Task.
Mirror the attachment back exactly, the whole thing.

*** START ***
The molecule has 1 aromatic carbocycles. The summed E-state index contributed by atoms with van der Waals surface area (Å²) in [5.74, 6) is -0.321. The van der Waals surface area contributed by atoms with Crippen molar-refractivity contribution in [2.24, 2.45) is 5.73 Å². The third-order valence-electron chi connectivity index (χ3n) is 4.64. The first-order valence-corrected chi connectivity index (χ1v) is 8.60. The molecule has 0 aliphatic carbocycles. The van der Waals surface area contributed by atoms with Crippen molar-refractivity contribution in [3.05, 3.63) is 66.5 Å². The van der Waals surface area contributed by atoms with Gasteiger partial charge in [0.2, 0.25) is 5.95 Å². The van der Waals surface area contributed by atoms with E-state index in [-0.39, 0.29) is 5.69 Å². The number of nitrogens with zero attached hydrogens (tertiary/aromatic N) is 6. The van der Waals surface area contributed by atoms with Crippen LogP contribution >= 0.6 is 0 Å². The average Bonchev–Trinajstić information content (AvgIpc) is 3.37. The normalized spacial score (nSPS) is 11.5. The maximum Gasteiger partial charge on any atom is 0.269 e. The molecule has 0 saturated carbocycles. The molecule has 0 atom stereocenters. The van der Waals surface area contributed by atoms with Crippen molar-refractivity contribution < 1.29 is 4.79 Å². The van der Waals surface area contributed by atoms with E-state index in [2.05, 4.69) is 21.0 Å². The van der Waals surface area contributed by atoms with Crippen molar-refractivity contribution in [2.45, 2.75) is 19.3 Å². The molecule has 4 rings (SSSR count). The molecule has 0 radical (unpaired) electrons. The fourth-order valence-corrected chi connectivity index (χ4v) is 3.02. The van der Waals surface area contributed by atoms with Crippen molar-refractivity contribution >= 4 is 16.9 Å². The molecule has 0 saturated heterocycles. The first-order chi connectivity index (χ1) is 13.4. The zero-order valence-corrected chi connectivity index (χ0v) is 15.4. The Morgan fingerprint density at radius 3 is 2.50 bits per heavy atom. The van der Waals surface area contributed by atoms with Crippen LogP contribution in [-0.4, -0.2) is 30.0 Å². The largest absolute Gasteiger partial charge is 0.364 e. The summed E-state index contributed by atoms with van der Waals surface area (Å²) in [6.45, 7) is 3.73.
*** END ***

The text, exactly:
The molecule has 1 aromatic carbocycles. The summed E-state index contributed by atoms with van der Waals surface area (Å²) in [5.74, 6) is -0.321. The van der Waals surface area contributed by atoms with Crippen molar-refractivity contribution in [2.24, 2.45) is 5.73 Å². The third-order valence-electron chi connectivity index (χ3n) is 4.64. The first-order valence-corrected chi connectivity index (χ1v) is 8.60. The molecule has 0 aliphatic carbocycles. The van der Waals surface area contributed by atoms with Crippen molar-refractivity contribution in [3.05, 3.63) is 66.5 Å². The van der Waals surface area contributed by atoms with Gasteiger partial charge in [0.2, 0.25) is 5.95 Å². The van der Waals surface area contributed by atoms with E-state index in [-0.39, 0.29) is 5.69 Å². The number of nitrogens with zero attached hydrogens (tertiary/aromatic N) is 6. The van der Waals surface area contributed by atoms with Crippen LogP contribution >= 0.6 is 0 Å². The average Bonchev–Trinajstić information content (AvgIpc) is 3.37. The normalized spacial score (nSPS) is 11.5. The maximum Gasteiger partial charge on any atom is 0.269 e. The molecule has 0 saturated carbocycles. The molecule has 0 atom stereocenters. The van der Waals surface area contributed by atoms with Crippen molar-refractivity contribution < 1.29 is 4.79 Å². The van der Waals surface area contributed by atoms with E-state index in [2.05, 4.69) is 21.0 Å². The van der Waals surface area contributed by atoms with Crippen molar-refractivity contribution in [2.45, 2.75) is 19.3 Å². The molecule has 4 rings (SSSR count). The molecule has 0 radical (unpaired) electrons. The fourth-order valence-corrected chi connectivity index (χ4v) is 3.02. The van der Waals surface area contributed by atoms with Crippen molar-refractivity contribution >= 4 is 16.9 Å². The molecule has 0 saturated heterocycles. The first-order chi connectivity index (χ1) is 13.4. The zero-order valence-corrected chi connectivity index (χ0v) is 15.4. The Morgan fingerprint density at radius 3 is 2.50 bits per heavy atom. The van der Waals surface area contributed by atoms with Crippen LogP contribution in [-0.4, -0.2) is 30.0 Å². The largest absolute Gasteiger partial charge is 0.364 e. The summed E-state index contributed by atoms with van der Waals surface area (Å²) in [6.45, 7) is 3.73.